The first daytime urine samples were collected from all examined participants and stored at -80[degrees]C for further analysis. Urinary thiol protein (sulfhydryl) status was measured by enzyme-linked immunosorbent assay (ELISA) according to manual instruction (Immundiagnostik AG Stubenwald-Allee 8a, 64625 Bensheim, Germany). Urinary TS levels were calculated from total thiol levels adjusted for protein concentration in urine and expressed in [micro]mol/g protein. Urinary hs-CRP levels were measured by ELISA according to the manufacturer's instructions (Immundiagnostik AG, Germany), and then adjusted for urine creatinine concentration and expressed as hs-CRP/creat ratio (ng/mg creatinine). The biochemical work-up included: in urine: creatinine concentration and urine osmolality, UA excretion expressed as 1. UA/kg body mass, 2. UA/100 ml GFR 3. UA/[m.sup.2] body surface) [21, 22]; in serum: concentrations of creatinine (measured by Jaffe reaction), urea and UA. Urinalysis was performed to exclude subjects with hematuria and leukocyturia. The glomerular filtration rate (GFR) was calculated using Counahan-Barratt Equation (eGFR): GFR = 0.43 x L (cm)/ Scr (mg/dl), L - length, Scr - serum creatinine level. Glomerular hyperfiltration (GHF) was defined as eGFR>140ml/min [23].

All the participants demographic and biochemical data were statistically analyzed and expressed as median with minimum and maximum. The Mann-Whitney U and Kruskal-Wallis tests were used for the comparisons and the Spearman test for correlations between parameters in both studied groups. Statistical analysis was performed using Statistica 10.0. A p-value of less than 0.05 was considered statistically significant.

Informed consent was obtained from all individual participants included in the study.

The study was approved by the Ethics Committee of the Medical University of Bialystok in accordance with the Declaration of Helsinki.


The clinical and biochemical characteristics of the study participants and comparisons between the two groups are enclosed in Table 1.

Overall median age of all children with MMC was 8.87 (1.83-18) years. The age, gender, and BMI of the studied children did not differ from the reference group (p=0.21; p=0.28; p=0.65, respectively). Statistically significant differences were found in the parameters of physical development (body weight p=0.01 and height p<0.001), which were the result of the disease. The MMC children demonstrated lower muscle mass (due to limbs paralysis) or excess body weight resulting from lack of physical activity (wheelchair-bound patients). Moreover, differences in body length were caused by distortions and malformations of the bone structure.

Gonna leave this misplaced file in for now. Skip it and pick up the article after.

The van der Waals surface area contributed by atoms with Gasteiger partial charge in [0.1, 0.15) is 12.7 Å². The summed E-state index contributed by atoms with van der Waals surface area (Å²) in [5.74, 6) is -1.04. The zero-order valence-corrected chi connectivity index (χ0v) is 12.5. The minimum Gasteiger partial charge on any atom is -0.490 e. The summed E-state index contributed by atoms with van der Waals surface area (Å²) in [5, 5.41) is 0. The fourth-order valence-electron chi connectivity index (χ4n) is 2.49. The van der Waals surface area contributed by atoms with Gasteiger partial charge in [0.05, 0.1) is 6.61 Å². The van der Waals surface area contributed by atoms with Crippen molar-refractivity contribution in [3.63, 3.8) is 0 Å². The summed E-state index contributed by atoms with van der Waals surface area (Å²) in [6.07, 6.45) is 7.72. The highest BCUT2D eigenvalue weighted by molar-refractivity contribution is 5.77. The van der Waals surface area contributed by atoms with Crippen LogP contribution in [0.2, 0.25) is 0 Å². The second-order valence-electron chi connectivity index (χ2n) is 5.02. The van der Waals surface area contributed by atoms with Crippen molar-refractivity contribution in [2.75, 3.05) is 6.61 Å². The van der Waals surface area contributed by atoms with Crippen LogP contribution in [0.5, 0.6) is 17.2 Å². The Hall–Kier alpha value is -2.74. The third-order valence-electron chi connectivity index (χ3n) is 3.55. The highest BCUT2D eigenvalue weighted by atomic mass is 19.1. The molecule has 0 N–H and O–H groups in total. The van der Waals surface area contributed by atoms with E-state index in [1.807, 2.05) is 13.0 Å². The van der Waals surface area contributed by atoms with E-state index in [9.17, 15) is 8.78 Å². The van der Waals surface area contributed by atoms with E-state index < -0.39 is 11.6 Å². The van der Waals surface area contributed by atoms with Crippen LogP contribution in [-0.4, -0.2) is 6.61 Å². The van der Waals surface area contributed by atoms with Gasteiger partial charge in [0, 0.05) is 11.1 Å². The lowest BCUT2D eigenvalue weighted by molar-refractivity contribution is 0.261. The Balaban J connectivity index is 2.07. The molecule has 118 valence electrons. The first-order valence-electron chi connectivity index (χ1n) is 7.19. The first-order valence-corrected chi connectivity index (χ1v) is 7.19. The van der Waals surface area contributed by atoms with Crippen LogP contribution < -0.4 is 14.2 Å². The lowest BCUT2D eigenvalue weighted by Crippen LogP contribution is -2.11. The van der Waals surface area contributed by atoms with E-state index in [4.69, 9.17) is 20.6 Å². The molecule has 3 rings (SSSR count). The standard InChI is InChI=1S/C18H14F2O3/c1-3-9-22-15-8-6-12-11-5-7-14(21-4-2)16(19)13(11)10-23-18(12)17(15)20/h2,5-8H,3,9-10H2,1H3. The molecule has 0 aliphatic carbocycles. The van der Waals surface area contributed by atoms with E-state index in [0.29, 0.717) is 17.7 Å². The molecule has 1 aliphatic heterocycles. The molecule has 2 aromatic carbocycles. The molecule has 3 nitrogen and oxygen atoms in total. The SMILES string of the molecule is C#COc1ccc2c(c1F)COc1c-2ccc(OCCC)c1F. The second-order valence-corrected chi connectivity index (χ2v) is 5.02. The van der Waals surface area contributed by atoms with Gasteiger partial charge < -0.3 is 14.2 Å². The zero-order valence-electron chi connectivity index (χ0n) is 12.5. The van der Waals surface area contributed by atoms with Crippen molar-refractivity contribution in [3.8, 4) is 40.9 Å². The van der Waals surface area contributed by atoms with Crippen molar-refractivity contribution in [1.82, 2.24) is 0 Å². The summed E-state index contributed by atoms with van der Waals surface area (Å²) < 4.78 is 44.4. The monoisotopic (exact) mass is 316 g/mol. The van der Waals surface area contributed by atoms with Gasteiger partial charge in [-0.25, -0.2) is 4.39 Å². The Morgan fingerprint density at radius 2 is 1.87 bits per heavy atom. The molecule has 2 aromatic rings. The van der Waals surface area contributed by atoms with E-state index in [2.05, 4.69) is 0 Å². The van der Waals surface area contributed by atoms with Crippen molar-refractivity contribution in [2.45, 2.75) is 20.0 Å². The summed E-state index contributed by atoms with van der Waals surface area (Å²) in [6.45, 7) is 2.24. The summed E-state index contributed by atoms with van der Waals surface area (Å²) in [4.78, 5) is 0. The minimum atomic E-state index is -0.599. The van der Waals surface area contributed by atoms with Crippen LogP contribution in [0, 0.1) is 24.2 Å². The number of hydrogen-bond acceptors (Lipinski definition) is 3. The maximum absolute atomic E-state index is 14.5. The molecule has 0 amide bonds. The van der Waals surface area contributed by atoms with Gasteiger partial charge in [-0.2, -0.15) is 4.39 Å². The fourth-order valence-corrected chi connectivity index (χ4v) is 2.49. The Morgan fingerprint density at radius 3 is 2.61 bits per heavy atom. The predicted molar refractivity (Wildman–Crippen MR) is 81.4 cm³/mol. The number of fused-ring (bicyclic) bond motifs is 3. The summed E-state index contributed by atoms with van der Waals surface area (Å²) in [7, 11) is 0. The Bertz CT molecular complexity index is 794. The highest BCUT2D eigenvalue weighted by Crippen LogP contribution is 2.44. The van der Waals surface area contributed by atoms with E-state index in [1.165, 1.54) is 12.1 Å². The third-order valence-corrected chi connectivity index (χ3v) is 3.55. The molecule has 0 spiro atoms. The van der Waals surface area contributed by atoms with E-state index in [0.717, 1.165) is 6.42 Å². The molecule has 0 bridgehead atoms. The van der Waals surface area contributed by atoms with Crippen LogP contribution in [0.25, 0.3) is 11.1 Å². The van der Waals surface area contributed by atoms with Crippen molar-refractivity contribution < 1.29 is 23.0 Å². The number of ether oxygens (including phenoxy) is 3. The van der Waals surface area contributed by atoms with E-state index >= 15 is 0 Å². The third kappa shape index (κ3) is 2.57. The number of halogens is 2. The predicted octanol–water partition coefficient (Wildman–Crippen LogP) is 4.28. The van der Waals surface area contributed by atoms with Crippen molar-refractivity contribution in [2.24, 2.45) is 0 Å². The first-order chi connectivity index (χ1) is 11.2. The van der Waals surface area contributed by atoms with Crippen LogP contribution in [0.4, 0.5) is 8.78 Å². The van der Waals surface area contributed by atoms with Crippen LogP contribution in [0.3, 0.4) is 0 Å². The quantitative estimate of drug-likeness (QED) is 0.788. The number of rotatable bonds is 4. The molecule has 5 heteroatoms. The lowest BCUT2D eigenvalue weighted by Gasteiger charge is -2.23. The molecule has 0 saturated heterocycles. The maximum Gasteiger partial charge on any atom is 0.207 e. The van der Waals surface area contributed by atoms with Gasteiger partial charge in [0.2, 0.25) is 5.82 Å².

When compared to the reference group, MMC children presented significantly higher urinary levels of UA in mg/kg body mass (p=0.03) and UA in mg/[m.sup.2] of body surface (p=0.047). We did not find differences between the MMC and the reference group in median urinary UA in mg/100ml GFR (p=0.58) and median total urinary UA excretion (mg/24h) (p=0.35). Details are shown in Table 1. There were no differences in these parameters between boys and girls nor between the Hoffer's scale. Urinary UA levels in mg/100 ml GFR in younger children were lower than in older children, and the difference was statistically significant (p<0.001). Median hs-CRP levels were also significantly higher in MMC patients compared with controls (8.91 ng/mg crea (3.82-23.58); 3.72 (1.53-12.66), respectively) (p<0.001). There were no differences in hs-CRP between boys and girls (p=0.68) nor between catheterized and non-catheterized children (p=0.22). There were no significant differences in median hs-CRP levels between patients from the different Hoffer's scale groups. The detailed data are included in Table 2.

TS was lower in MMC individuals compared with the reference group (median 51.16 and 221.55, respectively) (p<0.001). There were no differences in TS between boys and girls (p=0.52) nor between non- and catheterized children (p=0.65). The younger children (under 10 years old) had statistically significantly lower TS (median 17umol/g creat (0-633.3) compared with the older ones (median 88.89 umol/gcreat) (p=0.03). There were no such differences between the age groups in healthy children (younger-median 196.5 umol/ gcreat (185.18-1293.1); older - median 252.2umol/g creat (99.5-1200) (p=0.9). Children from various Hoffer's scale groups differed in median TS. The highest values were seen in patients from HS4 group, and there were no statistically significant differences compared with the controls. Patients from HS1, HS2 and HS3 had statistically significant lower median TS compared with the reference. The detailed data are included in table 2.

We found positive correlations between serum creatinine, serum UA (r=0.482, p<0.05), and urine creatinine level (r=0.475, p<0.05); negative correlations were revealed between serum creatinine and GFR (r=-0.865, p<0.05).

Correlations between urinary UA and parameters of physical development, renal function, hsCRP, TS and urodynamic findings in MMC patients and the reference group are presented in Table 3.